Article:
Osborne's economic strategy remains self-defeating

The Chancellor is wrong to fund £5bn of extra capital spending by squeezing public services.

George Osborne's decision to increase capital spending by £5bn (to be announced in tomorrow's Autumn Statement) is a belated admission that, in times of stagnation, the state must intervene to stimulate growth. The delusion that the coalition's spending cuts would increase consumer confidence and produce a self-sustaining private-sector-led recovery has been abandoned after Osborne's "expansionary fiscal contraction" turned out to be, well, contractionary. Whisper it, but Keynesianism is back. The £5bn will be spent on "shovel-ready projects", including 100 new free schools and academies, roads, and science and technology programmes.

But rather than taking advantage of the UK's historically low bond yields to borrow for growth (as the IMF and the CBI, among others, have urged the government to do), Osborne will fund the move by squeezing current spending even harder. All government departments, except health, education and international development, will be forced to reduce their budgets by an extra one per cent in 2013-14 and a further two per cent in 2014/15. By reducing demand and leading to thousands of extra job losses, the new cuts will limit the effectiveness of the £5bn stimulus, which, in itself, is inadequate. The FT's economics editor Chris Giles suggests that "on generous assumptions it might increase growth in one year by 0.1 per cent."

Though Osborne will claim otherwise tomorrow, this isn't what's needed to make a real difference at this stage.

George Osborne during a visit to the offices of HM Revenue & Customs. Photograph: Getty Images.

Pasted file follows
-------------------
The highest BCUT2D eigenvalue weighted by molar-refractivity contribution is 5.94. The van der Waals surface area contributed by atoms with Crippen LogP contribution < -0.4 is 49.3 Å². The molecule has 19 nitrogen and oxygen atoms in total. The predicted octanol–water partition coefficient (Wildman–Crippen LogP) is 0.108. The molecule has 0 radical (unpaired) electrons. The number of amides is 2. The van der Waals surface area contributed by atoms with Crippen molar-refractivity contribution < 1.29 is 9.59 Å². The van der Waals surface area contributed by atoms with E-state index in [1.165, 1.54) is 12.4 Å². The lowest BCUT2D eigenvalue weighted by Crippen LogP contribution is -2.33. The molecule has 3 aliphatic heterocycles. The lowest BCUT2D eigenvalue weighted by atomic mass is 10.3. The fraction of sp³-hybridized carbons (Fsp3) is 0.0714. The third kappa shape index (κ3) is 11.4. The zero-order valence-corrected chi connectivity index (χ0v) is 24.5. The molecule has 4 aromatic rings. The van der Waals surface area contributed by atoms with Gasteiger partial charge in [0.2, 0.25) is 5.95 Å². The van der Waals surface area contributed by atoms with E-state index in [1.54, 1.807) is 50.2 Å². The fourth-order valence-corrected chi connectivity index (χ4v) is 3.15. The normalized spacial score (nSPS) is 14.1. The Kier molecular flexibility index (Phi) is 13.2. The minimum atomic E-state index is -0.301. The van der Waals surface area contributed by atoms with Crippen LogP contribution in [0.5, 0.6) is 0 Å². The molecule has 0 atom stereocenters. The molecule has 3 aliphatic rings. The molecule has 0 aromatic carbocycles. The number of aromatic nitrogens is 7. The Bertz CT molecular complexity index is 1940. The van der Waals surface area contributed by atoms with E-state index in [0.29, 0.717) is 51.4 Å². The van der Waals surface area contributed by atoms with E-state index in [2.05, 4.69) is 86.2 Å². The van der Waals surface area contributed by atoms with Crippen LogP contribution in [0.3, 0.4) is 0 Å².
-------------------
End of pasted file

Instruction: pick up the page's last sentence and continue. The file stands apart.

George Eaton is political editor of the New Statesman.

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Tom Watson rouses Labour's conference as he comes out fighting

The party's deputy leader exhilarated delegates with his paean to the Blair and Brown years. 

Tom Watson is down but not out. After Jeremy Corbyn's second landslide victory, and weeks of threats against his position, Labour's deputy leader could have played it safe. Instead, he came out fighting. 

With Corbyn seated directly behind him, he declared: "I don't know why we've been focusing on what was wrong with the Blair and Brown governments for the last six years. But trashing our record is not the way to enhance our brand. We won't win elections like that! And we need to win elections!" As Watson won a standing ovation from the hall and the platform, the Labour leader remained motionless. When a heckler interjected, Watson riposted: "Jeremy, I don't think she got the unity memo." Labour delegates, many of whom hail from the pre-Corbyn era, lapped it up.

Though he warned against another challenge to the leader ("we can't afford to keep doing this"), he offered a starkly different account of the party's past and its future. He reaffirmed Labour's commitment to Nato ("a socialist construct"), with Corbyn left isolated as the platform applauded. The only reference to the leader came when Watson recalled his recent PMQs victory over grammar schools. There were dissenting voices (Watson was heckled as he praised Sadiq Khan for winning an election: "Just like Jeremy Corbyn!"). But one would never have guessed that this was the party which had just re-elected Corbyn. 

There was much more to Watson's speech than this: a fine comic riff on "Saturday's result" (Ed Balls on Strictly), a spirited attack on Theresa May's "ducking and diving; humming and hahing" and a cerebral account of the automation revolution. But it was his paean to Labour history that roused the conference as no other speaker has. 

The party's deputy channelled the spirit of both Hugh Gaitskell ("fight, and fight, and fight again to save the party we love") and his mentor Gordon Brown (emulating his trademark rollcall of New Labour achivements). With his voice cracking, Watson recalled when "from the sunny uplands of increasing prosperity social democratic government started to feel normal to the people of Britain". For Labour, a party that has never been further from power in recent decades, that truly was another age. But for a brief moment, Watson's tubthumper allowed Corbyn's vanquished opponents to relive it. 

George Eaton is political editor of the New Statesman.